Following is Bishop Robert W. Finn's very powerful homily from this morning's Red Mass in Kansas City. The Mass was jointly for those serving in the legal profession from the Archdiocese of Kansas City in Kansas and the Diocese of Kansas City, Missouri.
Homily at the Red Mass – September 19, 2008
Our Lady of Perpetual Help “Redemptorist” Parish
Most Reverend Robert W. Finn
Bishop of Kansas City-St. Joseph
Dear Friends in Christ,
Thank you for gathering with me and Archbishop Naumann for this celebration of the Red Mass, a solemn Mass invoking the Holy Spirit and in which we mark the opening of the judicial year. I again want to acknowledge and welcome an expanded group this year as Kansas City hosts the annual meeting of the Missouri Bar and the Missouri Judicial Conference. Today we pray for the guidance and strength of God during the coming term of Court.
The exercise of your office is and must be an expression of your ultimate vocation to holiness in the world. We come as integral persons. We dare not try to put aside the totality of our human experience in applying the law, lest we forget the law’s purpose: the well being of the human person and his just and right relationship with all other persons.
For us, as people of faith, the right ordering of these human relationships assumes and rests also on the primary relationship we have as children of God. Each and every one of us has this dignity and value precisely because we have been made in God’s image, we are redeemed by the Blood of Christ, and destined in accord with His plan to live for all eternity in heaven.
Several of these fundamental principles are acknowledged in our Constitution and they provide a vital starting point for the whole construct of rights and obligations. The framers of these foundational documents were people of faith. Their reliance on faith provided a livable framework for good law, because Judeo-Christian faith and its values are not peripheral to human experience. They are in continuity with the Natural Law. God’s revealed truth and an authentic human experience of truth are never contradictory.
So how does the judge, lawyer, or legislator fulfill his or her sworn charge and at the same time respond to Jesus Christ as a faith-filled person? We have to find a way to live the Christian call to holiness in the course of our everyday responsibilities. It can and must be done. We must find a path to heaven in the law office, the courtroom, and the legislative hall, and we can.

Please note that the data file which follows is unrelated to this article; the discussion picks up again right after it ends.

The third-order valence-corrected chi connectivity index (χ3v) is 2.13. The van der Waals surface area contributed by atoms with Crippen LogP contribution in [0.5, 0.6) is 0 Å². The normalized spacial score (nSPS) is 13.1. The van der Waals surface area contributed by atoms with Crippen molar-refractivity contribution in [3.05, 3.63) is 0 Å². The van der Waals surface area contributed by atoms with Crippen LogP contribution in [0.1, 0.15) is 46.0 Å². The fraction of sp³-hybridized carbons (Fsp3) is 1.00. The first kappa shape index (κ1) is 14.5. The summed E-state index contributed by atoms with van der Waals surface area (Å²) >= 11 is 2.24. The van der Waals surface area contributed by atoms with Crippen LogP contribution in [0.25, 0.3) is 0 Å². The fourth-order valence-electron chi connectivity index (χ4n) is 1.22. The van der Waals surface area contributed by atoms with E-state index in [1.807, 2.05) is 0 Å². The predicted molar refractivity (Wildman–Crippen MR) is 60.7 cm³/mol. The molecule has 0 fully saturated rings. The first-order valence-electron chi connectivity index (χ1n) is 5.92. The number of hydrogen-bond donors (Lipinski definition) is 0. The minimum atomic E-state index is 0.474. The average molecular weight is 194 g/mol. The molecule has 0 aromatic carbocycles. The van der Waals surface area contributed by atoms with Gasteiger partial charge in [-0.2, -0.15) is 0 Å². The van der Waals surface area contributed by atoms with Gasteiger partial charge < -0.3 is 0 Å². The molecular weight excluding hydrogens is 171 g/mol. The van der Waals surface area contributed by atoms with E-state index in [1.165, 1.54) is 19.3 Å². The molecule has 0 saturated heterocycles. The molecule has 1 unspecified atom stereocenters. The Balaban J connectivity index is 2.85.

The Gospel today reminds us in clear and strong terms that we cannot live divided lives. We cannot live: part of us for God; part of us directed to some contrary ultimate gain. “What profit would there be for one to gain the whole world and forfeit his life?”
We are citizens of the world, of our country, state, and community, and we must seek to love others in the crossroads of the world. We are citizens of the Church, wherein we must love God and our neighbor for Christ’s sake. We have families and friends whom we love with a very special closeness. But the truth is this: Each of us has only one heart. With this same one heart we must love God, family, community, and each person we encounter.
With this one heart, and trying to make it each day a more pure and loving heart, our challenge is to turn all the circumstances and events of our life into occasions of loving God and serving the Church with joy and simplicity, bringing our faith and Christ’s love into every effort and challenge.
Dear friends, the world around us and the culture in which we live and act is one in need of Jesus Christ and His transforming grace. It is for this reason that He Himself came among us. He showed us the truth about God and ourselves. He carried in His very person a “New Law” of life and sealed it in His blood. After winning the victory over death, He ascended to heaven commending the continuation of this work to the apostles, to you and me. And for our help He sent the Holy Spirit. Come now, O Holy Spirit!
Whatever our abilities and circumstances we must bring them to bear – in tandem with our Christian faith – on the transformation of the world in Jesus Christ. If we are experts in the law, then we must assure that it best represents and protects the dignity of each person. The bishop must do his part. The priest or pastor must do his part; BUT so also the expert in business, science, journalism, or the law. What we do must be grounded in the larger vocation which is ours: the call to holiness – to be holy men and women working toward heaven.
We mustn’t think for a moment that we can accomplish any of this without God, and without fortifying ourselves through prayer, constant conversion, and the help of the sacraments, particularly this Holy Sacrifice of the Mass around which we gather. We need also the counsel of the Church in her authentic Magisterium.